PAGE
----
The Social Security Act created a need to employ professional social workers within the system. The president created a Committee on Economic Security with Jane Hoey as director of the Welfare Council. As an advocate of professional standards in social work, Hoey had held numerous high-profile positions in the social welfare and child welfare fields. She developed a statistical reporting system and a special unit to assist the various states in the hiring of professional social welfare staff. This brought professionalism to the administration of public welfare across the US.
The first woman to be elected to the senate was Frances Perkins in her role as labor minister. She pushed for laws against child labor as well as the enforcement of reasonable working hours and safe working conditions for adults. The Fair Labor Standards Act was established in 1938, with a 40-hour work week, a minimum wage, safe factory conditions and laws to protect children from industrial exploitation.
At the end of World War II in 1945, soldiers returned with wounds, both physical and mental. The war had taken its toll on all of society. A Veteran’s Association was established with the aim of restoring the employability of disabled veterans, and social workers began to evaluate ways of rehabilitating them and re-integrating them into the community. By the end of 1950, social work was steadily growing.
As a Black war veteran, Whitney Young saw the tragedy of Black people returning from the war. While in the army, Young had honed his negotiating skills, acting as a mediator between the Black troops and the White officers. After achieving a master’s degree in social work, Young found employment with the Urban League, a social work agency. He became a director of the League in Omaha, Nebraska, and persuaded employers that by ignoring talented labor on the basis of color that they were missing a lot of opportunities.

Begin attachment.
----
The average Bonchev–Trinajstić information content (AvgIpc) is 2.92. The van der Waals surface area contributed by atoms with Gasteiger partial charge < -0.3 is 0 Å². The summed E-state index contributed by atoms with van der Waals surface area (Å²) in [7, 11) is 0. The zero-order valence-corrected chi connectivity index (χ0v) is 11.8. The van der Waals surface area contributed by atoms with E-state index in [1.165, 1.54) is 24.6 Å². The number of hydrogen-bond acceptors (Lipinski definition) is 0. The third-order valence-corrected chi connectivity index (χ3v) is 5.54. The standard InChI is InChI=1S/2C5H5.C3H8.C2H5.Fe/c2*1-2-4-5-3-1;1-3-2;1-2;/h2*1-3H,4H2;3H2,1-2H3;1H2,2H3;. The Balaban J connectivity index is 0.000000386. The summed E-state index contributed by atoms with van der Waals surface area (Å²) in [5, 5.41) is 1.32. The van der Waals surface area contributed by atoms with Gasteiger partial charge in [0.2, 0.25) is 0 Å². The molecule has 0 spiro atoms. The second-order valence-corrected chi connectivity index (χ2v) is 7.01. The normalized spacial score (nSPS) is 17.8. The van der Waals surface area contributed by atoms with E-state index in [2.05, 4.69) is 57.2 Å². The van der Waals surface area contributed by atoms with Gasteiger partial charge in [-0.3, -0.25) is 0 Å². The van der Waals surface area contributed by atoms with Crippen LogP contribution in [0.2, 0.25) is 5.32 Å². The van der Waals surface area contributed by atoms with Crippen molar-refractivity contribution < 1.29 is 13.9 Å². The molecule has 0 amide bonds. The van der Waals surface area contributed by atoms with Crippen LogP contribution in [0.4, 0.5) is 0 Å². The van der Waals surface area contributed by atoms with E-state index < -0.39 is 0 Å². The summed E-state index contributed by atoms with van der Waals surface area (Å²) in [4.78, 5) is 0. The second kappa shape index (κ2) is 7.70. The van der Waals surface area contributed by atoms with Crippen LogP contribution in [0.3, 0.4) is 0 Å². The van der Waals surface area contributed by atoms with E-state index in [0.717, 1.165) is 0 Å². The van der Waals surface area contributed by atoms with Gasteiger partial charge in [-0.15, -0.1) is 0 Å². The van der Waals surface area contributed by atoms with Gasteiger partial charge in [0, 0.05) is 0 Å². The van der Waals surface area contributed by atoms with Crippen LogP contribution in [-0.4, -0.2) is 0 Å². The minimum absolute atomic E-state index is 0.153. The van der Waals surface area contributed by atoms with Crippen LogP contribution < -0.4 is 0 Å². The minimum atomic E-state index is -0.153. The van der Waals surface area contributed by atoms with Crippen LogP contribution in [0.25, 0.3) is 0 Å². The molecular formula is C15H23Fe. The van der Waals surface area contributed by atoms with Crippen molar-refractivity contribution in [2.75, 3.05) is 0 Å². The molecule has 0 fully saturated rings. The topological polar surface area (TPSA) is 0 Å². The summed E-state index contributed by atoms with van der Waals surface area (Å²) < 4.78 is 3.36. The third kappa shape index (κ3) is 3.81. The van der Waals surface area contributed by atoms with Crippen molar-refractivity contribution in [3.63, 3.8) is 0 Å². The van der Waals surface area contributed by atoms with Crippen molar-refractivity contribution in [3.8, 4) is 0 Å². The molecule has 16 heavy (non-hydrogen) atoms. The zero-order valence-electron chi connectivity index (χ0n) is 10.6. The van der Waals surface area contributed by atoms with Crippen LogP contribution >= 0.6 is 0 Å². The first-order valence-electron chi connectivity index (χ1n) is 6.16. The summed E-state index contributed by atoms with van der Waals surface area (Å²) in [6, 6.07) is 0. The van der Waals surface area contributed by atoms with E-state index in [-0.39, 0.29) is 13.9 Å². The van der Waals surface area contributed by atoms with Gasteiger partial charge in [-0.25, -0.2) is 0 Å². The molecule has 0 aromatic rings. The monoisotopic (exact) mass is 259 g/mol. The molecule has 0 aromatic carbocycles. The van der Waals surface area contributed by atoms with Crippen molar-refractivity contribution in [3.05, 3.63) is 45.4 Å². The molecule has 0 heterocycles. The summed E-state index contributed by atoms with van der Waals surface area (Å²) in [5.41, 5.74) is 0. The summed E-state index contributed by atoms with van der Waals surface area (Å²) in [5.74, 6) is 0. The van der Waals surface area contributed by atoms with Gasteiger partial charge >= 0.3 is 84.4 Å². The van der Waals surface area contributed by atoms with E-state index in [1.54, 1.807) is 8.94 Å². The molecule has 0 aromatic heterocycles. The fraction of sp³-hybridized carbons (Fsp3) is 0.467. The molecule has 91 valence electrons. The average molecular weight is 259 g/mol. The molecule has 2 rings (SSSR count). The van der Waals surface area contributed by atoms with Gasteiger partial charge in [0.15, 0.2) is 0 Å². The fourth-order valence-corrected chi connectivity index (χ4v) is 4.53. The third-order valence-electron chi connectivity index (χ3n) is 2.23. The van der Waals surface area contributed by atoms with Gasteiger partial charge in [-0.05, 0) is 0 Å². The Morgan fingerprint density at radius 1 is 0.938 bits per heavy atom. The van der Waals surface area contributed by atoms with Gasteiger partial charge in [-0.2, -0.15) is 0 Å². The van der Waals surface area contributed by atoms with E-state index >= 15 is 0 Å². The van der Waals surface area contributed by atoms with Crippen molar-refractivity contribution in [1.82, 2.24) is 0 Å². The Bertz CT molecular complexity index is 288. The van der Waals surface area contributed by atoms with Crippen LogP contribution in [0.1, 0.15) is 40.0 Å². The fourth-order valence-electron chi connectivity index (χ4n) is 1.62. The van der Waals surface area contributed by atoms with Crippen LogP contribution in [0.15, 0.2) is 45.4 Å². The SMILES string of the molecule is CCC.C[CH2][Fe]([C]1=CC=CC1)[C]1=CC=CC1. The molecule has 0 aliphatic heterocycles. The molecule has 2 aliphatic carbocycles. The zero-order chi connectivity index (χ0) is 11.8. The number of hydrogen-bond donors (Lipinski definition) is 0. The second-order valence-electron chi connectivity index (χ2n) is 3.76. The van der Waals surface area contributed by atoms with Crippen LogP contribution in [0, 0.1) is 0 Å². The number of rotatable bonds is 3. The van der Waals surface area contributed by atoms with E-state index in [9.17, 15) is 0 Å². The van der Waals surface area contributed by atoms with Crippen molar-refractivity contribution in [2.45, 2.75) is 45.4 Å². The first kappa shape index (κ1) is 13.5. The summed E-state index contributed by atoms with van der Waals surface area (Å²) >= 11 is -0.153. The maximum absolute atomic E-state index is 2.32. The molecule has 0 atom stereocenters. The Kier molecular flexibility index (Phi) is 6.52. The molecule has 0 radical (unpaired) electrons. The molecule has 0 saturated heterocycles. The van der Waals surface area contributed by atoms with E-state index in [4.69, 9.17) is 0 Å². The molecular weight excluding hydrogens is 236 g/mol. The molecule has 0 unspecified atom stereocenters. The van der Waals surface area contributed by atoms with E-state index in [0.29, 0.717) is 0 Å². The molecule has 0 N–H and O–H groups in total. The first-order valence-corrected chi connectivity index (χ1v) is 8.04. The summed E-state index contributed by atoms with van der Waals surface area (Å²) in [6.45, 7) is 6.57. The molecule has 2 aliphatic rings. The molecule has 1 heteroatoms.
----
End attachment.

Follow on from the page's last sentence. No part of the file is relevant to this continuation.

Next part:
Young urged young Black people to “plan and prepare”, so that they would be able to step into opportunities as they arose. He understood the need to unite Blacks and Whites, as well as the government and corporate labor. His focus was on the civil rights of all Americans, and he called upon Whites to cast off their prejudices. He brought the humane values of social work into clear focus.
In the early 1960s, President Lyndon Johnson, the successor to President Kennedy, declared war on poverty. The poor received housing, food stamps and Medicare. However, the war on poverty faltered with the start of the Vietnam war. President Nixon wanted to put a stop to welfare, as the government was not coping with the demands it put on the country.
Around this time, Ana Dumois recognized the need for healthcare in poverty-stricken areas in New York’s Lower East side. She campaigned for community healthcare centers, introducing the concept that the people had the right to participate in, and take responsibility for, their own healthcare facilities. She organized the first federally funded healthcare center in the country which was controlled by the community. At the close of the 20th century, large federal initiatives had come to an end, and healthcare programs had become the responsibility of the individual communities, aided by social workers.